Here is yet another gratuitous book report.

The Lost German Slave Girl. The Extraordinary True Story of Sally Miller and Her Fight for Freedom in Old New Orleans, by John Bailey, Atlantic Monthly Press 2003

This book was a present from my friend and fellow-translator Karen in Denver (thanks, Karen!). I read it quite a few weeks ago, so my report is rather vague now.

John Bailey is an Australian lawyer who has now turned to writing, and he discovered this story when he was researching the details of law relating to slavery in Louisiana. Sally Miller was the ‘lost German slave girl’, who won a case freeing her from slavery because a person who was Caucasian could not be a slave. It’s a fascinating story and it throws some light on the situation of slaves who could not be freed from slavery. There’s also a fair amount about the circumstances in which the Müller family from the Alsace emigrated to the USA, following years of pillaging by French troops, bad harvests and ice in summer (apparently resulting from volcanic eruptions in the West Indies, the Philippines and Indonesia from 1813-1816 – so tonight I will be watching the arte documentary on ‘The year without a summer’).

From an interview with John Bailey:

My plans unraveled, when one day, in the quiet corner of a law library on a university campus in Louisiana, as I struggled to bring some semblance of order to my unruly and ever expanding manuscript, I opened a volume of the Louisiana law reports for 1845. There I met Sally Miller, the Lost German Slave Girl. I was immediately enthralled by her story. By the end of the day, I had shoved my notes on lawyers, judges and politicians into my bag, and opening a fresh page in my diary, had began to jot down ideas for an entirely different project – this one, on the saga of Sally Miller’s bid for freedom.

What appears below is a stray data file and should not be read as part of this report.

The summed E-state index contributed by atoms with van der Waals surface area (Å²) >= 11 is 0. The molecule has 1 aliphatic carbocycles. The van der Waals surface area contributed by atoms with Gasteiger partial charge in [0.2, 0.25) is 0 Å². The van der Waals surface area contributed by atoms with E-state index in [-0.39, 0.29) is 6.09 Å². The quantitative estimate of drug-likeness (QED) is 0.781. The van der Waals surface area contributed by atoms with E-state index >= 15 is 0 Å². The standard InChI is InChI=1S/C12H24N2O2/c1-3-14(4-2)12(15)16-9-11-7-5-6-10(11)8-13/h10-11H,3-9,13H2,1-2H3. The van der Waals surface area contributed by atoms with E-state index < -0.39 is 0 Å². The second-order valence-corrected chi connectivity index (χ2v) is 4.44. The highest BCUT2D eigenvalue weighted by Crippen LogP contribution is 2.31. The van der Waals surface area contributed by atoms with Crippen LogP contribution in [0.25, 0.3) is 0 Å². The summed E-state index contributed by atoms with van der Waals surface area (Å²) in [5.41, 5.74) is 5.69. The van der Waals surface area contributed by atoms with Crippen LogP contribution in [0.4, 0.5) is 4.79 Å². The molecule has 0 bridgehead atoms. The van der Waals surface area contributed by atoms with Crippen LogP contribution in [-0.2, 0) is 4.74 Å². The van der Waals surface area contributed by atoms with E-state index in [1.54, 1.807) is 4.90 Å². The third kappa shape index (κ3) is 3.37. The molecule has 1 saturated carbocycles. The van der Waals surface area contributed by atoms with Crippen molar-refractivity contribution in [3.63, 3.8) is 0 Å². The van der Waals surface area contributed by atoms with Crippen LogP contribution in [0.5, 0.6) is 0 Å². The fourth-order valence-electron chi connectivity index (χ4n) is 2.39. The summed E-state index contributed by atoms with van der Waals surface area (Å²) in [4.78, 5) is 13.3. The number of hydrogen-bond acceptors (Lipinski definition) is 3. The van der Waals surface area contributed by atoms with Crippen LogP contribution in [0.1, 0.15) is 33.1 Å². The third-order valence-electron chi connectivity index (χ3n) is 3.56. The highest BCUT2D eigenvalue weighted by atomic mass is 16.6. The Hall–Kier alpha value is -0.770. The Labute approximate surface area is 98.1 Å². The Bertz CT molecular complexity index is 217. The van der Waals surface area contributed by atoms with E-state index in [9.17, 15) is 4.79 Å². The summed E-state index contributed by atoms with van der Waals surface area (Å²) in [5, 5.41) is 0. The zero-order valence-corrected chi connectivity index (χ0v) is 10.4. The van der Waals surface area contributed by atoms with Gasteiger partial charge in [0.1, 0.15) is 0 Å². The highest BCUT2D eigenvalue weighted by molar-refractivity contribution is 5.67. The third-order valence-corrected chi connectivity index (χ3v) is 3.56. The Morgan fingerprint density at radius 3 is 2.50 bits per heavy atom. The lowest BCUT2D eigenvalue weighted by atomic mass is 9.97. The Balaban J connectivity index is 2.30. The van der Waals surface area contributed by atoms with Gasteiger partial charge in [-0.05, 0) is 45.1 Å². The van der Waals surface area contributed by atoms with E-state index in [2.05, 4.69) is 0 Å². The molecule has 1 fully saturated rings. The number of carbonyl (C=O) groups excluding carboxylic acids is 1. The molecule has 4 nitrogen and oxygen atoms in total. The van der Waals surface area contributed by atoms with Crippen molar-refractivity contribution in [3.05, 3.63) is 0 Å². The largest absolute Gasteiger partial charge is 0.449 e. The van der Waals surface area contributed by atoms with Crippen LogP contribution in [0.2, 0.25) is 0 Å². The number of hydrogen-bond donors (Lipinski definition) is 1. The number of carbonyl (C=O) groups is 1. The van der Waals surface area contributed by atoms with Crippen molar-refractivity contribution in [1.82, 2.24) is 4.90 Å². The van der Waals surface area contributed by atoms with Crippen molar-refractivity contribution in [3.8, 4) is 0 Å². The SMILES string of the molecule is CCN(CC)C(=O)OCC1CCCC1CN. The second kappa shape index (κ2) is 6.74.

One feature of the book is that while it cloaks the story in mystery – the witnesses in the trial are obviously long dead – at the same time it often knows exactly what the weather was like or what the main characters were thinking. This is part of the genre ‘bringing history to life’, I think. For a long time I was convinced that I was never going to know anything more about the truth or falsity of the story, but in fact more information was revealed at the end, which made the end of the book more satisfying than I had expected.

A bit of research on the Internet revealed that the story has been told before. Curiously, there is a 2007 American book on the subject, which looks similar to Bailey’s: The two lives of Sally Miller: a Case of Mistaken Racial Identity in Antebellum New Orleans, by Carol Wilson. You can read quite a bit of this on Google Books.

Minor criminal offences/Bagatelldelikte

Can anyone tell me what criminal offence is to be reported to the police here?

These people must have been very angry for a long time. One is almost tempted to give them the Sonntagsblitz (an advertising paper with some local news, produced I think by the Nürnberger/Fürther Nachrichten).

Here are some less angry people:

See earlier entry on Communicating with the postman.

The other most stupid book you read as school reading/Das andere blödeste Buch, das du während der Schulzeit als Lektüre gelesen hast

I know this meme is getting really boring, and I should not go back and repeat an earlier entry, but I forgot I wanted to rant about a long poem, rather than a book, that I think we did for O Level. It was a poem by Gerard Manley Hopkins called The Wreck of the Deutschland.

I never really ‘got’ Gerard Manley Hopkins, but I understood we are suppose to venerate him and recognize his brilliant originality in devising stuff like sprung rhythm. I couldn’t even appreciate this much in short poems.

You can get an impression of this work on youtube nowadays. I must say this brings back all the negative feelings I felt then. Here is the text (beginning – it gets quite long):

To the happy memory of five Franciscan Nuns exiles by the Falk Laws drowned between midnight and morning of Dec. 7th. 1875



THOU mastering me
God! giver of breath and bread;
World’s strand, sway of the sea;
Lord of living and dead;
Thou hast bound bones and veins in me, fastened me flesh, 5
And after it almost unmade, what with dread,
Thy doing: and dost thou touch me afresh?
Over again I feel thy finger and find thee.

I didn’t know about the Leytonstone connection, though.